Fresh off his big win last week in Stockholm, 2009 World Outdoor silver medalist Tyson Gay will be joined by 2008 Olympic bronze medalist Walter Dix and 2009 USA Outdoor champion Mike Rodgers in the men’s 100m. They’ll have to watch for Olympic silver medalist Richard Thompson (TRI) who could be a strong contender. The men’s 400m will showcase 2008 Olympic silver medalist and 2009 World Outdoor silver medalist Jeremy Wariner, who holds the second best time in the world this year, and will face off against world-leader Jermaine Gonzales (JAM).
Reigning World Indoor and Outdoor champion Christian Cantwell will lead the men’s shot put field along with 2007 World Outdoor champion Reese Hoffa and two-time Olympic silver medalist Adam Nelson. 2008 NCAA champion Cory Martin, with the second best throw in the world this year, 2009 USA Indoor champion Dan Taylor and two-time NCAA champion Ryan Whiting, who holds the third and fourth best world marks, will round out the competitive field.
Doubling in the women’s 200m and 400m, Allyson Felix currently holds the second fastest 200m time in the world this year. She has been running strong this season in both events, and currently leads the Diamond race in both events. Joining her in the 400m will be current world-leader and World Indoor champion Debbie Dunn.
STOCKHOLM — Tyson Gay stunned the crowd Friday night in Stockholm when he beat world record holder Usain Bolt in the men’s 100m final at the DN Galan – Samsung Diamond League.
Starting off in the semifinals, Gay had the fastest time winning his heat in 10.02 while Bolt won the first heat in 10.10. Ninety minutes later it was time for the final. It was the first race for the pair in over a year, and just their third head-to-head matchup over 100m ever.
When the gun went off, Gay burst from the blocks, immediately taking the lead over Bolt. Powering down the straight, Gay was able to hold off the reigning Olympic and World champion to get the win in a meet record 9.84 seconds. Bolt crossed the line in second in a pedestrian 9.97. It was Bolt’s first loss since the DN Galan in 2008 and the second-slowest final of his career. Meet records at the DN Galan earn the winner a diamond valued at $10,000 and Gay walked away with that prize.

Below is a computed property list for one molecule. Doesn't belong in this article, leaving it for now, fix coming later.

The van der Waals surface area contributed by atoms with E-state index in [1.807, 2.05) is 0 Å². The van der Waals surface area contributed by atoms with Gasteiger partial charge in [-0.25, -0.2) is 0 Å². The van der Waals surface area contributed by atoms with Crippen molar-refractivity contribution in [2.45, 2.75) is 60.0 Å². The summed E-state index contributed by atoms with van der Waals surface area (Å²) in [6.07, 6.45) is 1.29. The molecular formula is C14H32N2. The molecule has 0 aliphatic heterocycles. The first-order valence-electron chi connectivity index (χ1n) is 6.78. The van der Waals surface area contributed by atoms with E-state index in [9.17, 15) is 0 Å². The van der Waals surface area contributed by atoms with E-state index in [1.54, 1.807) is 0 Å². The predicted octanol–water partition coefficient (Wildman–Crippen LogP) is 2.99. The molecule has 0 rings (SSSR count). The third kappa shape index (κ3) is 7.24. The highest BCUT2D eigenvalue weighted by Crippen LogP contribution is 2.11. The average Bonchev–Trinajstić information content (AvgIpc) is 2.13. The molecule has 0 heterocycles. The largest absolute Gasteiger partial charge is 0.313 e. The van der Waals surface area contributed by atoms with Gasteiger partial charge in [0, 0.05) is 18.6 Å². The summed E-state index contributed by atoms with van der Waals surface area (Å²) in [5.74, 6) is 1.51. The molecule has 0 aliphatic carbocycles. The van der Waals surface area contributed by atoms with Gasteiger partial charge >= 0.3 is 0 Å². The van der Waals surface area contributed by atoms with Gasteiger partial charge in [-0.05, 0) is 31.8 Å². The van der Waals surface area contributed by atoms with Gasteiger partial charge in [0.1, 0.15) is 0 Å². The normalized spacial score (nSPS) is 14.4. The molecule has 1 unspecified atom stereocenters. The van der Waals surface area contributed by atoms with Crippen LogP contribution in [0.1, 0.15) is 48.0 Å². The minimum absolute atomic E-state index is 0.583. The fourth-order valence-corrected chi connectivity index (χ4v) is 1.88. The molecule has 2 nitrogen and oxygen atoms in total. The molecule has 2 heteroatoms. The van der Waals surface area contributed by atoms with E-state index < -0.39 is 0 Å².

In the final event of the evening, Chris Solinsky became just the third American man ever to run sub-thirteen in the men’s 5,000m when he finished fifth in 12:55.53.
SACRAMENTO – National and meet records were set each day of the 2010 Junior Olympic Championships, and the sixth and final day of competition was no exception with Elijah Zoucha, Trinity Wilson and a Quiet Fire relay team’s National marks. The meet, which began July 27, was held at Hughes Stadium on the campus of Sacramento City College in Sacramento, Calif.
The final day of the meet featured more incredible performances on the track and in the field, led by Elijah Zoucha’s (West O Throw, Omaha, Neb.) record-setting performance in the Midget Boys shot put. His distance of 16.36m/53-8.25 broke the 30-year-old record of 16.15m/53-0 set by Troy Fowler in 1980. Zoucha, who won the Bantam Boys shot put in 2008, also placed second in the discus on Friday.
Youth Girls 100m hurdles National record holder Trinity Wilson (East Oakland Youth Development Center, Oakland, Calif.) tied the Intermediate Girls 100m hurdles meet record with a swift time of 13.87. Yolanda Johnson also ran that record time in 1994. As a part of Team USA, Wilson will attempt to chase down the National record at the Youth Olympic Games in Singapore later this month.
Ending the meet on a exciting high note, Quiet Fire TC’s (Hawthorne, Calif.) Midget Girls 4x400m relay team set a National record at 3:56.86. The team of Lauren Williams, Jeanette Paul, Kayla Richardson and Kyla Richardson battled against the team from 3M TC (Oakland, Calif.) through the first two legs before gaining a 10m lead and maintaining that position through the finish.
MIRAMAR, Fla. – Team USA picked up 31 more medals on Sunday to bring the total to a record 74 medals as action concluded on Sunday at the 2010 NACAC Under-23 Track & Field Championships, held at Ansin Sports Complex, in Miramar, Florida.
LeJerald Betters, who recently took second in the 400m at the Diamond League meeting in Lausanne in 44.70, ran lead-off leg duty for the men’s 4x400m in an unofficial 44.3 before handing off to O’Neal Wilder. It was then Wilder to Joey Hughes, who handed off to Tavaris Tae for the anchor leg. Tate blazed the track in an unofficial 44.1 to cross the finish line in a meet record 2:58.83. The previous record of 3:01.15 was set in 2002.